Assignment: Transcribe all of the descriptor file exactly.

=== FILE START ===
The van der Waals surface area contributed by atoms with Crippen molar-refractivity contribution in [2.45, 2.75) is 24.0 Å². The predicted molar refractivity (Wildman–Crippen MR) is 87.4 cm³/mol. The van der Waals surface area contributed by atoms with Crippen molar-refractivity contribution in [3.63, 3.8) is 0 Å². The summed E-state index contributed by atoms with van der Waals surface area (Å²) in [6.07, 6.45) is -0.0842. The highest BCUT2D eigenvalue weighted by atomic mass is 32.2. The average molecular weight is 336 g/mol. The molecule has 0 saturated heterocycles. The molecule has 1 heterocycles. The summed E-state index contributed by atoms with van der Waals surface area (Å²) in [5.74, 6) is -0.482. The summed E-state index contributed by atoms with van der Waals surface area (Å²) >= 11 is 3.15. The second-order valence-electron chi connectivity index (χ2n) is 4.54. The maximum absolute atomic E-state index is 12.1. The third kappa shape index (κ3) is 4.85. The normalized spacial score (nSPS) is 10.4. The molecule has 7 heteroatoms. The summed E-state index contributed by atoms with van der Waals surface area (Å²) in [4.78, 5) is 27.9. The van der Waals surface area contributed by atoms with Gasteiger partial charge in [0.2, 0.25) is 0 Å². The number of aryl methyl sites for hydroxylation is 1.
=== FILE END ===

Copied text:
The van der Waals surface area contributed by atoms with Crippen molar-refractivity contribution in [2.45, 2.75) is 24.0 Å². The predicted molar refractivity (Wildman–Crippen MR) is 87.4 cm³/mol. The van der Waals surface area contributed by atoms with Crippen molar-refractivity contribution in [3.63, 3.8) is 0 Å². The summed E-state index contributed by atoms with van der Waals surface area (Å²) in [6.07, 6.45) is -0.0842. The highest BCUT2D eigenvalue weighted by atomic mass is 32.2. The average molecular weight is 336 g/mol. The molecule has 0 saturated heterocycles. The molecule has 1 heterocycles. The summed E-state index contributed by atoms with van der Waals surface area (Å²) in [5.74, 6) is -0.482. The summed E-state index contributed by atoms with van der Waals surface area (Å²) >= 11 is 3.15. The second-order valence-electron chi connectivity index (χ2n) is 4.54. The maximum absolute atomic E-state index is 12.1. The third kappa shape index (κ3) is 4.85. The normalized spacial score (nSPS) is 10.4. The molecule has 7 heteroatoms. The summed E-state index contributed by atoms with van der Waals surface area (Å²) in [4.78, 5) is 27.9. The van der Waals surface area contributed by atoms with Gasteiger partial charge in [0.2, 0.25) is 0 Å². The number of aryl methyl sites for hydroxylation is 1.